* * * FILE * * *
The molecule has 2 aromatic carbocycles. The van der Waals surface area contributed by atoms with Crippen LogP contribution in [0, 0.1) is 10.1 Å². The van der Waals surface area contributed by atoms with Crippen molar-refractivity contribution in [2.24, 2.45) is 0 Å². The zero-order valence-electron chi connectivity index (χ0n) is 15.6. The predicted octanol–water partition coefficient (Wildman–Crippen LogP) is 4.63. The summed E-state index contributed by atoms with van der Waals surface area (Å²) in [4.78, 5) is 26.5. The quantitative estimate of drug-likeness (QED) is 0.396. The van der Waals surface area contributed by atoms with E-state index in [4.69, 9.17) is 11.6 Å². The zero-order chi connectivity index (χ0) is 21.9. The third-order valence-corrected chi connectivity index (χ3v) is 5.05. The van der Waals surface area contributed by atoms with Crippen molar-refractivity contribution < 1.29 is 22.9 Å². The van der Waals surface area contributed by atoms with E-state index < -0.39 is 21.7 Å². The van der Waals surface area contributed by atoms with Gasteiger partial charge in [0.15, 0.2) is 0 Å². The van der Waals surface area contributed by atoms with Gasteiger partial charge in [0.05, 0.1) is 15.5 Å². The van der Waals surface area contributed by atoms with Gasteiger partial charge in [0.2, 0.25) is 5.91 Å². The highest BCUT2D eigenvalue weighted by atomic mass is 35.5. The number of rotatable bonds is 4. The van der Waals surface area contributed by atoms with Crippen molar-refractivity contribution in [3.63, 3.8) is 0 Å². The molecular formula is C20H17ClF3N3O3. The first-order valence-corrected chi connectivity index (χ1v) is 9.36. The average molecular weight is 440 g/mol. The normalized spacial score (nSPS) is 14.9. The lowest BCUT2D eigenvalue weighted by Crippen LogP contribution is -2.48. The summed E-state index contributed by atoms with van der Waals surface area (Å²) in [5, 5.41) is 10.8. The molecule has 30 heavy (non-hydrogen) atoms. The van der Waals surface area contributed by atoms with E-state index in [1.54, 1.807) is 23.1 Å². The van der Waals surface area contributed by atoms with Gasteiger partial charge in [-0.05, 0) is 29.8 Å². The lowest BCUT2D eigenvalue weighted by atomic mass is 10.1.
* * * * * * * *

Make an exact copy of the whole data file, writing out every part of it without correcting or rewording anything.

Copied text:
The molecule has 2 aromatic carbocycles. The van der Waals surface area contributed by atoms with Crippen LogP contribution in [0, 0.1) is 10.1 Å². The van der Waals surface area contributed by atoms with Crippen molar-refractivity contribution in [2.24, 2.45) is 0 Å². The zero-order valence-electron chi connectivity index (χ0n) is 15.6. The predicted octanol–water partition coefficient (Wildman–Crippen LogP) is 4.63. The summed E-state index contributed by atoms with van der Waals surface area (Å²) in [4.78, 5) is 26.5. The quantitative estimate of drug-likeness (QED) is 0.396. The van der Waals surface area contributed by atoms with E-state index in [4.69, 9.17) is 11.6 Å². The zero-order chi connectivity index (χ0) is 21.9. The third-order valence-corrected chi connectivity index (χ3v) is 5.05. The van der Waals surface area contributed by atoms with Crippen molar-refractivity contribution < 1.29 is 22.9 Å². The van der Waals surface area contributed by atoms with E-state index < -0.39 is 21.7 Å². The van der Waals surface area contributed by atoms with Gasteiger partial charge in [0.15, 0.2) is 0 Å². The van der Waals surface area contributed by atoms with Gasteiger partial charge in [0.05, 0.1) is 15.5 Å². The van der Waals surface area contributed by atoms with Gasteiger partial charge in [0.2, 0.25) is 5.91 Å². The highest BCUT2D eigenvalue weighted by atomic mass is 35.5. The number of rotatable bonds is 4. The van der Waals surface area contributed by atoms with Crippen molar-refractivity contribution in [3.63, 3.8) is 0 Å². The molecular formula is C20H17ClF3N3O3. The first-order valence-corrected chi connectivity index (χ1v) is 9.36. The average molecular weight is 440 g/mol. The normalized spacial score (nSPS) is 14.9. The lowest BCUT2D eigenvalue weighted by Crippen LogP contribution is -2.48. The summed E-state index contributed by atoms with van der Waals surface area (Å²) in [5, 5.41) is 10.8. The molecule has 30 heavy (non-hydrogen) atoms. The van der Waals surface area contributed by atoms with E-state index in [1.54, 1.807) is 23.1 Å². The van der Waals surface area contributed by atoms with Gasteiger partial charge in [-0.05, 0) is 29.8 Å². The lowest BCUT2D eigenvalue weighted by atomic mass is 10.1.